Wheelchair rugby clinic held in Bangladesh

Cherie Harris, an instructor at the clinic, shares her experience of the development of the sport in the country. 20 Apr 2017
Men in wheelchairs line up for a drill

The IWRF and DSA held a wheelchair rugby clinic in Bangledesh.

ⒸCherie Harris
By Cherie Harris for the IWRF

Hot steamy conditions welcomed us to the colourful chaos that is Dhaka, Bangladesh, in early April. Thanks to funding from the Department of Foreign Affairs and Trade in Australia, via support from Disability Sports Australia, the International Wheelchair Rugby Federation (IWRF) was able to bring a development clinic to Bangladesh.

Back in June 2016, one delegate from Bangladesh attended an IWRF regional clinic in Indonesia. Ten months later, Bangladesh went from an idea of introducing wheelchair rugby to having 24 players, keen medical personal wanting to classify, aspiring coaches and referees, and a positive forward-thinking administration. The Bangladesh Rugby Federation (Union) played an important support role in both attending the clinic as well as several executives stating they wanted to add wheelchair rugby to their umbrella of sports which already includes 15’s, 7’s and autism rugby. This was backed up by the Bangladesh Minister of Sport.

The thirst for knowledge was apparent from the beginning with an avalanche of questions and players wanting to get sucked in. The IWRF team were impressed with the level of ball and chair skills which is credited to the Centre for the Rehabilitation of the Paralysed (CRP), having compulsory sport sessions every afternoon for rehab. These players improved greatly from day one to day four, and focused on drills understanding why they were needed and what aspects of the game they covered. Coaches were taught at the same time as the players, and had an integral role in performing all drills. Referees and classifiers had plenty of time in small groups with their trainers learning theory before becoming involved in the games (for the refs).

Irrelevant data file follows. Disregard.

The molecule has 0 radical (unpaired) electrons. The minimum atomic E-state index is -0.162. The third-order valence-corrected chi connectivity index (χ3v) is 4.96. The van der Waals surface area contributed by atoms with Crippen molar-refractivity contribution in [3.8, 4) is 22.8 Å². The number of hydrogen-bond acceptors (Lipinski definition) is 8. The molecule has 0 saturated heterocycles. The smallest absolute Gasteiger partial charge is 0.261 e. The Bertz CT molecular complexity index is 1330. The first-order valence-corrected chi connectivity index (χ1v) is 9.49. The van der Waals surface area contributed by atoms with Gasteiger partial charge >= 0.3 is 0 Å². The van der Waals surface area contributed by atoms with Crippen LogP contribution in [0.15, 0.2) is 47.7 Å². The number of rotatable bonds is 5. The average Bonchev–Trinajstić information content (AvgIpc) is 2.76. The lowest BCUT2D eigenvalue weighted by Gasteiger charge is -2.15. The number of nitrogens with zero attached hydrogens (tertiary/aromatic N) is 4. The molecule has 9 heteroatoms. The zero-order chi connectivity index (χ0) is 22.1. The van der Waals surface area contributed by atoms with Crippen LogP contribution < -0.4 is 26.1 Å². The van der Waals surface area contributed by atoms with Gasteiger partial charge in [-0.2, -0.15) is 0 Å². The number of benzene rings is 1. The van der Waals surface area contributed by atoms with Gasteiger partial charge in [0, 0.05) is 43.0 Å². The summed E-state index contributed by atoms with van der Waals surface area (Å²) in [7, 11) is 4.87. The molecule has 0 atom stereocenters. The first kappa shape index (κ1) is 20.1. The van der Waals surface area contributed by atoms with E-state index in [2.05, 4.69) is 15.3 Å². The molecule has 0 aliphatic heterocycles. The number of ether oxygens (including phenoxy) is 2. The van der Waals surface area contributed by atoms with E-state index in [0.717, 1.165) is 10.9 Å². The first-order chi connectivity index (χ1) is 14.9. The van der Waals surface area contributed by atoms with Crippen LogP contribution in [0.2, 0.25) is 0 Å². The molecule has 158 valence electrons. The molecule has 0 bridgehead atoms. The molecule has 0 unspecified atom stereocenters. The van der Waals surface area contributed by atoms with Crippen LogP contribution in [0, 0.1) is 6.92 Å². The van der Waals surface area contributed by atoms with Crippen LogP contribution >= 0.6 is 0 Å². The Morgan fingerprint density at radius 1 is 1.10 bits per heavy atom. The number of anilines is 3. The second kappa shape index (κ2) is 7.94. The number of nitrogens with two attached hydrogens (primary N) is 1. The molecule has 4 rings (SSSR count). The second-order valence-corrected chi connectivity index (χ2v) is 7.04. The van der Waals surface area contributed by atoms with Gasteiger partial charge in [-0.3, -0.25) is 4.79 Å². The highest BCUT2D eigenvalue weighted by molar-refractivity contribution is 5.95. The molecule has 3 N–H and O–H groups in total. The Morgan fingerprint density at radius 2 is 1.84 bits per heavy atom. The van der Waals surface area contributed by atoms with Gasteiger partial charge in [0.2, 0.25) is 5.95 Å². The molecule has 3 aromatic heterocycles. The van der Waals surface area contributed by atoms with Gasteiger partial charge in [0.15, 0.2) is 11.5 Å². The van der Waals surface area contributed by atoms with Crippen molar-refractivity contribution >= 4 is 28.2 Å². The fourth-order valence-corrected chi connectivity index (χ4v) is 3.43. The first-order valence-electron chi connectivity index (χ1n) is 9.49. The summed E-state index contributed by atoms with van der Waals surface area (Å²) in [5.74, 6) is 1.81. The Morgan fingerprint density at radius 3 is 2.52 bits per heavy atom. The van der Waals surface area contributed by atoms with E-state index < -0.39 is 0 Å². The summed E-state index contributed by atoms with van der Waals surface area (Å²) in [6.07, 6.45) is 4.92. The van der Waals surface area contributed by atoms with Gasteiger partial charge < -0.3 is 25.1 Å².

A photo gallery of the wheelchair rugby clinic in Bangladesh is available on the IWRF’s website.

All delegates of the clinic were provided with every aspect of the sport by moving in small groups round the five trainers. The feedback on this was positive with delegates stating they liked being able to learn about classification, volunteers and drills even though that was not the area they were focusing on. The Australian High Commissioner witnessed the clinic in action and a rugby scrimmage on day three. The clinic culminated on day four with a local coach leading training and a competitive game with local referees. While rugby chairs are still scarce, we do not see this as something that will hamper the progression of skills leading toward Bangladesh appearing on the international stage within the next four years.

Jon Corson, Katie Burke, Curtis Palmer and Sholto Taylor were also instructors in Bangladesh. The Australian Government Department of Foreign Affairs and Trade (DFaT), and Jenni Cole and Steve Loader at Disability Sports Australia provided great support in making this clinic possible.